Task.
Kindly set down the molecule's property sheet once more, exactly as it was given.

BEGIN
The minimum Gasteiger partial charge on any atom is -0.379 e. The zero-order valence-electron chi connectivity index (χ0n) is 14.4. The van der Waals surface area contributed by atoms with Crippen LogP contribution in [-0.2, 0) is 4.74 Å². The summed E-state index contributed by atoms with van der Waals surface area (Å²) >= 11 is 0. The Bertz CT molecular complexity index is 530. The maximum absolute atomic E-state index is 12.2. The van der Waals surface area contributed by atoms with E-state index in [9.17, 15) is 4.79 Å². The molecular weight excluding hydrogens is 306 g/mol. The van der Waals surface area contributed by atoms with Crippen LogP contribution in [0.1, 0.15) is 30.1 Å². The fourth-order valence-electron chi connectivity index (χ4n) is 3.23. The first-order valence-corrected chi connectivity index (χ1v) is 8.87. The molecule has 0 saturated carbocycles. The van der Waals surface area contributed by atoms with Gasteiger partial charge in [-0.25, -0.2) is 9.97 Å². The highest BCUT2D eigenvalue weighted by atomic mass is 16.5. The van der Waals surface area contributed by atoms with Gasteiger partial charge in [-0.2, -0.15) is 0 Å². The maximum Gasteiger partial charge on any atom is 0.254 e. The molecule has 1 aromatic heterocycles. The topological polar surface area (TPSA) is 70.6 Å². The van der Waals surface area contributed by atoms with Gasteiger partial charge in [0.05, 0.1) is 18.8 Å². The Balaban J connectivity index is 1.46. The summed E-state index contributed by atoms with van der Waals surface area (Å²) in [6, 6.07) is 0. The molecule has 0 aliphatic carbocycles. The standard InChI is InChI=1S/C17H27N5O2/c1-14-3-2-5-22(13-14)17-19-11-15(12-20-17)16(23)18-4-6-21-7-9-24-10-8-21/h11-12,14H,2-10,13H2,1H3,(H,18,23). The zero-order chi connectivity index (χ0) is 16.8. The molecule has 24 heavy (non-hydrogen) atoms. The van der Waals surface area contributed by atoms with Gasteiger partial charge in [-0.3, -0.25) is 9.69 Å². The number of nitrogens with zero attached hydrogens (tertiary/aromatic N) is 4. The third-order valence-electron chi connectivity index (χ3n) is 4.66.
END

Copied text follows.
The minimum Gasteiger partial charge on any atom is -0.379 e. The zero-order valence-electron chi connectivity index (χ0n) is 14.4. The van der Waals surface area contributed by atoms with Crippen LogP contribution in [-0.2, 0) is 4.74 Å². The summed E-state index contributed by atoms with van der Waals surface area (Å²) >= 11 is 0. The Bertz CT molecular complexity index is 530. The maximum absolute atomic E-state index is 12.2. The van der Waals surface area contributed by atoms with E-state index in [9.17, 15) is 4.79 Å². The molecular weight excluding hydrogens is 306 g/mol. The van der Waals surface area contributed by atoms with Crippen LogP contribution in [0.1, 0.15) is 30.1 Å². The fourth-order valence-electron chi connectivity index (χ4n) is 3.23. The first-order valence-corrected chi connectivity index (χ1v) is 8.87. The molecule has 0 saturated carbocycles. The van der Waals surface area contributed by atoms with Gasteiger partial charge in [-0.25, -0.2) is 9.97 Å². The highest BCUT2D eigenvalue weighted by atomic mass is 16.5. The van der Waals surface area contributed by atoms with Gasteiger partial charge in [-0.2, -0.15) is 0 Å². The maximum Gasteiger partial charge on any atom is 0.254 e. The molecule has 1 aromatic heterocycles. The topological polar surface area (TPSA) is 70.6 Å². The van der Waals surface area contributed by atoms with Gasteiger partial charge in [0.05, 0.1) is 18.8 Å². The Balaban J connectivity index is 1.46. The summed E-state index contributed by atoms with van der Waals surface area (Å²) in [6, 6.07) is 0. The molecule has 0 aliphatic carbocycles. The standard InChI is InChI=1S/C17H27N5O2/c1-14-3-2-5-22(13-14)17-19-11-15(12-20-17)16(23)18-4-6-21-7-9-24-10-8-21/h11-12,14H,2-10,13H2,1H3,(H,18,23). The zero-order chi connectivity index (χ0) is 16.8. The molecule has 24 heavy (non-hydrogen) atoms. The van der Waals surface area contributed by atoms with Gasteiger partial charge in [-0.3, -0.25) is 9.69 Å². The number of nitrogens with zero attached hydrogens (tertiary/aromatic N) is 4. The third-order valence-electron chi connectivity index (χ3n) is 4.66.